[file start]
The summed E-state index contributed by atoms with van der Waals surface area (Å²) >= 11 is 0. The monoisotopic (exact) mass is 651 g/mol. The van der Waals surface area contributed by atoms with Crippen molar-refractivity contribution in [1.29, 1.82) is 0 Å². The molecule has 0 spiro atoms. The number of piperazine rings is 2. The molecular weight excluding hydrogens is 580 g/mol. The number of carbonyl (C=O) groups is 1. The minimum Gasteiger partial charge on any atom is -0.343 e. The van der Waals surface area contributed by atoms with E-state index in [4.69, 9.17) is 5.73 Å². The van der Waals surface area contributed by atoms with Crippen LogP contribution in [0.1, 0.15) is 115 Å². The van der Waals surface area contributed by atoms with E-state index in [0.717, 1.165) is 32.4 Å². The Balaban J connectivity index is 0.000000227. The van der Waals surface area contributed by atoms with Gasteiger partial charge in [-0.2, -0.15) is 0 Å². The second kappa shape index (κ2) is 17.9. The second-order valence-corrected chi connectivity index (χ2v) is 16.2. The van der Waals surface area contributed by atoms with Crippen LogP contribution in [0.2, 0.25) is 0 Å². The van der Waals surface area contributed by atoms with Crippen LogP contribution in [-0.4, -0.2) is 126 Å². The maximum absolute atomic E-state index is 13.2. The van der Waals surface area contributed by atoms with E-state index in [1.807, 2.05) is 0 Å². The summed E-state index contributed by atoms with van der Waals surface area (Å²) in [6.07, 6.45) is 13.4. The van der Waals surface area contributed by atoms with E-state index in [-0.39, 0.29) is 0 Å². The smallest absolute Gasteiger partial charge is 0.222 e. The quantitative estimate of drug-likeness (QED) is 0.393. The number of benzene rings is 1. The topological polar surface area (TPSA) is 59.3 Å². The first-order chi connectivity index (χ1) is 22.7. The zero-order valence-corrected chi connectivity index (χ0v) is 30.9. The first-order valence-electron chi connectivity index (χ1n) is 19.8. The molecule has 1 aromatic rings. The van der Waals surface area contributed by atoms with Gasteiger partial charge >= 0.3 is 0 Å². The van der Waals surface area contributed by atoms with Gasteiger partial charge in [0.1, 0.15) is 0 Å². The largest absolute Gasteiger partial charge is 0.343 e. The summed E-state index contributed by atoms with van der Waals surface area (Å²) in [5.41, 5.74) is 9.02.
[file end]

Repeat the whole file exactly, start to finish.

The summed E-state index contributed by atoms with van der Waals surface area (Å²) >= 11 is 0. The monoisotopic (exact) mass is 651 g/mol. The van der Waals surface area contributed by atoms with Crippen molar-refractivity contribution in [1.29, 1.82) is 0 Å². The molecule has 0 spiro atoms. The number of piperazine rings is 2. The molecular weight excluding hydrogens is 580 g/mol. The number of carbonyl (C=O) groups is 1. The minimum Gasteiger partial charge on any atom is -0.343 e. The van der Waals surface area contributed by atoms with E-state index in [4.69, 9.17) is 5.73 Å². The van der Waals surface area contributed by atoms with Crippen LogP contribution in [0.1, 0.15) is 115 Å². The van der Waals surface area contributed by atoms with E-state index in [0.717, 1.165) is 32.4 Å². The Balaban J connectivity index is 0.000000227. The van der Waals surface area contributed by atoms with Gasteiger partial charge in [-0.2, -0.15) is 0 Å². The second kappa shape index (κ2) is 17.9. The second-order valence-corrected chi connectivity index (χ2v) is 16.2. The van der Waals surface area contributed by atoms with Crippen LogP contribution in [0.2, 0.25) is 0 Å². The van der Waals surface area contributed by atoms with Crippen LogP contribution in [-0.4, -0.2) is 126 Å². The maximum absolute atomic E-state index is 13.2. The van der Waals surface area contributed by atoms with E-state index in [1.807, 2.05) is 0 Å². The summed E-state index contributed by atoms with van der Waals surface area (Å²) in [6.07, 6.45) is 13.4. The van der Waals surface area contributed by atoms with E-state index in [-0.39, 0.29) is 0 Å². The smallest absolute Gasteiger partial charge is 0.222 e. The quantitative estimate of drug-likeness (QED) is 0.393. The number of benzene rings is 1. The topological polar surface area (TPSA) is 59.3 Å². The first-order chi connectivity index (χ1) is 22.7. The zero-order valence-corrected chi connectivity index (χ0v) is 30.9. The first-order valence-electron chi connectivity index (χ1n) is 19.8. The molecule has 1 aromatic rings. The van der Waals surface area contributed by atoms with Gasteiger partial charge >= 0.3 is 0 Å². The van der Waals surface area contributed by atoms with Gasteiger partial charge in [0.1, 0.15) is 0 Å². The largest absolute Gasteiger partial charge is 0.343 e. The summed E-state index contributed by atoms with van der Waals surface area (Å²) in [5.41, 5.74) is 9.02.